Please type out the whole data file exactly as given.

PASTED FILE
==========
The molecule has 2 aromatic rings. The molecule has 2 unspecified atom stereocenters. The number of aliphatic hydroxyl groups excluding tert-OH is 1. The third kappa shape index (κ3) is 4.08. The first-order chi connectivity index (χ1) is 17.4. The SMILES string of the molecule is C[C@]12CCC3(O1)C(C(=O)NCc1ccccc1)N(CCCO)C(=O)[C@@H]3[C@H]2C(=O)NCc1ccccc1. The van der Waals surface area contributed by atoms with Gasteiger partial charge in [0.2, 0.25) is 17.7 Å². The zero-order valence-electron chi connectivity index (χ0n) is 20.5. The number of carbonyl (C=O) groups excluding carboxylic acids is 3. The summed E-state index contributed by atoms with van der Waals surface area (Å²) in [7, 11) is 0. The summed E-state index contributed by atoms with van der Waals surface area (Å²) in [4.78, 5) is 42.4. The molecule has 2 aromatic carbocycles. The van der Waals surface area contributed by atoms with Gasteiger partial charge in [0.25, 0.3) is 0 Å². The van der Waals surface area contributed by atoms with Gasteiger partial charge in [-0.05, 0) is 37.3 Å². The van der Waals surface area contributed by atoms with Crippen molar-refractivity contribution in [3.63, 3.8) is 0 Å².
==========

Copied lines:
The molecule has 2 aromatic rings. The molecule has 2 unspecified atom stereocenters. The number of aliphatic hydroxyl groups excluding tert-OH is 1. The third kappa shape index (κ3) is 4.08. The first-order chi connectivity index (χ1) is 17.4. The SMILES string of the molecule is C[C@]12CCC3(O1)C(C(=O)NCc1ccccc1)N(CCCO)C(=O)[C@@H]3[C@H]2C(=O)NCc1ccccc1. The van der Waals surface area contributed by atoms with Gasteiger partial charge in [0.2, 0.25) is 17.7 Å². The zero-order valence-electron chi connectivity index (χ0n) is 20.5. The number of carbonyl (C=O) groups excluding carboxylic acids is 3. The summed E-state index contributed by atoms with van der Waals surface area (Å²) in [7, 11) is 0. The summed E-state index contributed by atoms with van der Waals surface area (Å²) in [4.78, 5) is 42.4. The molecule has 2 aromatic carbocycles. The van der Waals surface area contributed by atoms with Gasteiger partial charge in [0.25, 0.3) is 0 Å². The van der Waals surface area contributed by atoms with Gasteiger partial charge in [-0.05, 0) is 37.3 Å². The van der Waals surface area contributed by atoms with Crippen molar-refractivity contribution in [3.63, 3.8) is 0 Å².